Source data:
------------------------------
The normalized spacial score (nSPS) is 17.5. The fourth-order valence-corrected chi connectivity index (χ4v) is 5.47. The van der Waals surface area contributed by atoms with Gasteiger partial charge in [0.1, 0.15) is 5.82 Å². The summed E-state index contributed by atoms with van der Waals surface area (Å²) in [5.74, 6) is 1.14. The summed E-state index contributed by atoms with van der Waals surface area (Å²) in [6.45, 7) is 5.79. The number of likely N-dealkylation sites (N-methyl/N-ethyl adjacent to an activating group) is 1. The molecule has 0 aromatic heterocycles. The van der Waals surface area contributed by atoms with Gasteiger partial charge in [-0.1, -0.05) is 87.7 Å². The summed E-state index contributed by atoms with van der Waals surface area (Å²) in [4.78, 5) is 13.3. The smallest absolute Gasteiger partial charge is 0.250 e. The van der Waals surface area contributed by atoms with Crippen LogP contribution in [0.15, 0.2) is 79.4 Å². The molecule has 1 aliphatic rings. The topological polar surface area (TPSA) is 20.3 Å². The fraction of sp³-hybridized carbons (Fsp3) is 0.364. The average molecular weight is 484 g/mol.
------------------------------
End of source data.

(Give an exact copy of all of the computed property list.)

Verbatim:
The normalized spacial score (nSPS) is 17.5. The fourth-order valence-corrected chi connectivity index (χ4v) is 5.47. The van der Waals surface area contributed by atoms with Gasteiger partial charge in [0.1, 0.15) is 5.82 Å². The summed E-state index contributed by atoms with van der Waals surface area (Å²) in [5.74, 6) is 1.14. The summed E-state index contributed by atoms with van der Waals surface area (Å²) in [6.45, 7) is 5.79. The number of likely N-dealkylation sites (N-methyl/N-ethyl adjacent to an activating group) is 1. The molecule has 0 aromatic heterocycles. The van der Waals surface area contributed by atoms with Gasteiger partial charge in [-0.1, -0.05) is 87.7 Å². The summed E-state index contributed by atoms with van der Waals surface area (Å²) in [4.78, 5) is 13.3. The smallest absolute Gasteiger partial charge is 0.250 e. The van der Waals surface area contributed by atoms with Crippen LogP contribution in [0.15, 0.2) is 79.4 Å². The molecule has 1 aliphatic rings. The topological polar surface area (TPSA) is 20.3 Å². The fraction of sp³-hybridized carbons (Fsp3) is 0.364. The average molecular weight is 484 g/mol.